[erlang-questions] Announcing Erlang.org Code of Conduct

Joe Armstrong <>
Wed Mar 18 16:32:52 CET 2015


I like top posts:

Why:

1) People have short span of attention - they only read the first few
lines, then decide
whether they want to read the rest. I know for a fact that people
follow links near the top of my
blogs and not near the end - the stuffs so boring they don't get to the end.

2) Interleaving replies with previously posted text often results in a
mess where it's impossible
to see who said what, especially if their are multiple interleaving. I
have recently heard of
deliberate manipulation of previously published text, in attempt to
manipulate a discussion.

 Separately posted articles makes it clear who said what and the
postings can be digitally signed

3) Top postings aren't really at the top - the subject line in the
mail is at the top.

4) The topmost posting is often the most interesting and an indication
that a topic is
worth of a discussion.

-- on niceness etc.

Would I want to live in a world where everybody was nice?

(this would make an interesting essay topic - there is not sufficient
space to answer here :-)

My view on this is that there are two types of behavioral standards

a) what you were taught as a kid - "share your toys" - "stop hitting Tommy"
    and what the social norms of your tribe are
b) what the laws of the land are - "do not thump people"

I don't see what we need something in the middle - bullying, general
nastiness to the extent
that it is criminal needs no action.

Telling adults how to behave at conferences seems very strange to me -
Adults should *know*
the rules of their tribe and the laws of the land. If they break these
spoken or unspoken rules
there will be consequences.

I read Gordon's mail on this and was horrified that he had come across
behavior that
would break standards a) and b) - I don't see how writing more rules
will change behavior.
Laws that are enforced probably do (slowly) change behavior. Nasty
people will be nasty
and not stop being nasty because of more rules. Their already are
rules which they don't obey.

On the very odd occasion where I've come across really bad behavior I
have taken the people
aside and just told them that I do not accept their behavior and told them to
<furry animal - cos my mum said I'm not allowed to use *that* word> off.

Tricky subject ...

I think just "being nice"  doesn't do justice to the problem

Lady Hartley's rules did after all take 356 pages.

Interestingly about half of the book was a "Manual of Politeness" -
Being polite never does any harm.

So we should not say "this code is crap" we should say

"having perused my learned colleagues code and admired it for its
elegance, structure and beauty,
I have however found one small element where in my humble opinion it
might be slightly improved .."

Cheers

/Joe



On Wed, Mar 18, 2015 at 3:24 PM, Jesper Louis Andersen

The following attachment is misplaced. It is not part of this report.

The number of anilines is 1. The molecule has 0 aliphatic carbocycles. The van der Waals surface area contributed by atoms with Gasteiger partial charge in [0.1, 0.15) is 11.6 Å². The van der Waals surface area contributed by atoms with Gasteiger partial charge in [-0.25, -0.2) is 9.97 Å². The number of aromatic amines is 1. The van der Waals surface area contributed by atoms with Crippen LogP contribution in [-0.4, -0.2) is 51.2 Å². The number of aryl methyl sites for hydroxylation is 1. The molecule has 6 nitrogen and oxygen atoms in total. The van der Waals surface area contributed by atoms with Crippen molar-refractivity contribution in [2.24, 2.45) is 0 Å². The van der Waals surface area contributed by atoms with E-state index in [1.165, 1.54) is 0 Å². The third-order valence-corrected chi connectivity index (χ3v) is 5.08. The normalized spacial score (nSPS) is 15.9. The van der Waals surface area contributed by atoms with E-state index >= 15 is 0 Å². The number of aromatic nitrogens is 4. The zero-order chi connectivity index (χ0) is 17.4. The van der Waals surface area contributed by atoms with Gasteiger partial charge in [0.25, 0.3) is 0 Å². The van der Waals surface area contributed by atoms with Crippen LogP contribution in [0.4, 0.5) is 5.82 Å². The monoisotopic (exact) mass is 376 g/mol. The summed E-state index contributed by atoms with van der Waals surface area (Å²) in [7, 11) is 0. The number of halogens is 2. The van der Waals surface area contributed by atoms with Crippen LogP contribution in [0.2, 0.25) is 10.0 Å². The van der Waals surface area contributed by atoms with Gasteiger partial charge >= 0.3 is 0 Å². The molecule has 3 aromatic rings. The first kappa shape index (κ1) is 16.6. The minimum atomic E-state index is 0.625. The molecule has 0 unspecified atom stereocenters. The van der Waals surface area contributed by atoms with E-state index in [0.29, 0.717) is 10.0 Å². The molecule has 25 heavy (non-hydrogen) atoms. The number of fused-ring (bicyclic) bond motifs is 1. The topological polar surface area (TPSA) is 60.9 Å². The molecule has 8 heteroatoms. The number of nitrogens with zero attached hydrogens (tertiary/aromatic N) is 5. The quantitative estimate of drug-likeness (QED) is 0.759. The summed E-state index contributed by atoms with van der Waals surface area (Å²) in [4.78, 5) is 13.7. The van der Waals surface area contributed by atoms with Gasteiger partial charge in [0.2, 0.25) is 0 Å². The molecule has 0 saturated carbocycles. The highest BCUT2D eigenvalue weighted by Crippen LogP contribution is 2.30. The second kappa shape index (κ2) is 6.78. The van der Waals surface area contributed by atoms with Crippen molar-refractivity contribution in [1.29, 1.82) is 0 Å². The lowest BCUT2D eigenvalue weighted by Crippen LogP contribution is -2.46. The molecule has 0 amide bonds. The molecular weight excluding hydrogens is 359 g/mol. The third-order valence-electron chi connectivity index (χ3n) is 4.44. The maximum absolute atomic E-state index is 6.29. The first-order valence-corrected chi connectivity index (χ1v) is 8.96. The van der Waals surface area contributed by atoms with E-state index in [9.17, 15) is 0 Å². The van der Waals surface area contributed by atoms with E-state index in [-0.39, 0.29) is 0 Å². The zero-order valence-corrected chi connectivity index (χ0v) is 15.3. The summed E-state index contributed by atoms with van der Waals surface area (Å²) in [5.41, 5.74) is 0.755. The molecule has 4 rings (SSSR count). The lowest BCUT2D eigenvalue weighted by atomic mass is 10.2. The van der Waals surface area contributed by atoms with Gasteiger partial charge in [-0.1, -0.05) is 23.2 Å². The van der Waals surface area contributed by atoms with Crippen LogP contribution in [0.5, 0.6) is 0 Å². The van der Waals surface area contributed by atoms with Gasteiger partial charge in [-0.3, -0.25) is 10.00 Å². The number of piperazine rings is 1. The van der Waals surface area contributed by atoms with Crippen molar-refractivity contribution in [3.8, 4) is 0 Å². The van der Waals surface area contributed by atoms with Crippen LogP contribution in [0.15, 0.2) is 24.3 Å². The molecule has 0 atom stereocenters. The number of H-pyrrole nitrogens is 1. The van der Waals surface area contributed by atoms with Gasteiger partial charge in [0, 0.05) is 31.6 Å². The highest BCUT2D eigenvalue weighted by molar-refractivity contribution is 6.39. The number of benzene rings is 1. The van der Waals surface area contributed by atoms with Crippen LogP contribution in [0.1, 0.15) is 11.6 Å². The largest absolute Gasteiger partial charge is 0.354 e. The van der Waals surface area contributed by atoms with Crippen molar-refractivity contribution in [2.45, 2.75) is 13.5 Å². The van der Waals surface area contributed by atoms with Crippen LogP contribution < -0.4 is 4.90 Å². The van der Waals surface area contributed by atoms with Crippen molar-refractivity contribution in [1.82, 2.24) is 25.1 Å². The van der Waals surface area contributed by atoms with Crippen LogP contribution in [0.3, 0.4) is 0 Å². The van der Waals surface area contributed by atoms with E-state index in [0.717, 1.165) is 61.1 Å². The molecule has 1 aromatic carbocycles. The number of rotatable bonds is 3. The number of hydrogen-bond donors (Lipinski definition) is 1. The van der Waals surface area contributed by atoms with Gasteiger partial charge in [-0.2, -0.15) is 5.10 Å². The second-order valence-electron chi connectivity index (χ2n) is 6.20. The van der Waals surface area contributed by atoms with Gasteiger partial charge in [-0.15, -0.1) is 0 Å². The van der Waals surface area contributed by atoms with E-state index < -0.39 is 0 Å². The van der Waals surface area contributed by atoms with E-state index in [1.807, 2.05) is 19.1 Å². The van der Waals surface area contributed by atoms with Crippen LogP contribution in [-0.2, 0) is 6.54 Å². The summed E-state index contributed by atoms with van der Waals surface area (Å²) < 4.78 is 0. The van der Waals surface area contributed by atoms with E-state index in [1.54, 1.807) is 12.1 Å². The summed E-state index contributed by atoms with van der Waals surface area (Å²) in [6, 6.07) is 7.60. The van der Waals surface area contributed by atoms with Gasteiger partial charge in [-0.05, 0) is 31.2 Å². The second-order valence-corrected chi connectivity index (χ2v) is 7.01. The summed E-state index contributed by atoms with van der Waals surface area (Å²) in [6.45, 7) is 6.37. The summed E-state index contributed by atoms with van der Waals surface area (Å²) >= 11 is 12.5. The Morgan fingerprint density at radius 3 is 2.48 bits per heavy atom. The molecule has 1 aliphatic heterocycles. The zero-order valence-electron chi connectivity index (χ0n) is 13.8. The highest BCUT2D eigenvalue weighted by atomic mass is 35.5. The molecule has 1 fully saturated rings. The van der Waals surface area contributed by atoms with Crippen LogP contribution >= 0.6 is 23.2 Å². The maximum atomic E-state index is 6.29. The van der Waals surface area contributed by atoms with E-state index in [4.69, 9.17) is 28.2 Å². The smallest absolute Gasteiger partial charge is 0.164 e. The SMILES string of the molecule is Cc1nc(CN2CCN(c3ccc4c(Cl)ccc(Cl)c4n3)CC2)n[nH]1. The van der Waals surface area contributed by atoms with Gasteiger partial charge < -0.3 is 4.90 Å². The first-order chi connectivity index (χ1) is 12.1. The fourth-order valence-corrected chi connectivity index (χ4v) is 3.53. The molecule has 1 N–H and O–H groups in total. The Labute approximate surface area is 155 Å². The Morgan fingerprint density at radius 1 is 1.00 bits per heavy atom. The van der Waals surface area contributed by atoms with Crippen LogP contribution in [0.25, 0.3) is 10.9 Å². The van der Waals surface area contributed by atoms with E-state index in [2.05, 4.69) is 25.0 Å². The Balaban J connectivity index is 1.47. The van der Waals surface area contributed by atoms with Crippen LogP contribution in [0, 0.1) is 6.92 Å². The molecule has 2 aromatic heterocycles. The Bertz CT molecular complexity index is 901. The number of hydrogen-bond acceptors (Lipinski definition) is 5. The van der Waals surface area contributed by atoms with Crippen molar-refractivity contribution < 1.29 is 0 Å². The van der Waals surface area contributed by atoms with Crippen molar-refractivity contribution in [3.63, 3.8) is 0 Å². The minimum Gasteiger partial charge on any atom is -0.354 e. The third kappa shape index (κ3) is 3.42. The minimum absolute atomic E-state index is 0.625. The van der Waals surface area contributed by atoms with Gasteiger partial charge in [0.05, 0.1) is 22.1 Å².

<> wrote:
>
> On Wed, Mar 18, 2015 at 2:32 PM, Gordon Guthrie <> wrote:
>>
>> I am introducing a CoC for Erlang events because I have become aware of
>> sexual assaults against female engineers at tech events (some of which I
>> have attended).
>
>
> While somewhat tangential to this discussion, I think this is the right move
> for events/conferences. Whenever you have an incident, it will often be
> against a female engineer because statistics says so. And you better come
> proactively prepared to handle the incident, so you don't have to begin
> drawing in information once it happens. It can get pretty heated. I'd argue
> conference organizers needs to educated  about human psychology to handle
> the situation, as you will risk dealing with the darker parts of the human
> mind. Law enforcement doesn't get educated in the subject for fun: they deal
> with heated arguments on a daily basis. As a conference organizer you can't
> a priori claim to have the same level of education and experience, so I'd
> suggest that the responsible people make sure they have the necessary
> knowledge.
>
> It is also worth mentioning that culture plays a role. An event where people
> come from all over the world means the risk of misinterpretation is much
> higher than normal. Which in turn means that what is taken for a resounding
> "NO" in one culture might not elicit the same cues in another. Knowing how
> to defuse such situations before they explode is highly beneficial, and this
> is where a CoC can level the playing field among several cultures for an
> event.
>
> As for the horror stories in the news, several factors plays a role. News
> media are vultures for these stories, because they generate ad revenue. A
> large part also has to do with what I colloquially call "outrage culture" in
> which relatively small incidents gets blown up to the point where the
> outrage overtakes the narrative. At this point, due to the amplification
> factor of social networking, anything can happen, and it usually ends in
> misery for every party involved. These two factors ensures you can't ever be
> fully guarded against a horror story, even if you try very hard[0].
>
> [0] Scott Aaronson, the quantum computing complexity theorist, provides an
> ever so eloquent introduction to online shaming culture
> http://www.scottaaronson.com/blog/?p=2221 which I heartily recommend.
>
> --
> J.
>
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> 
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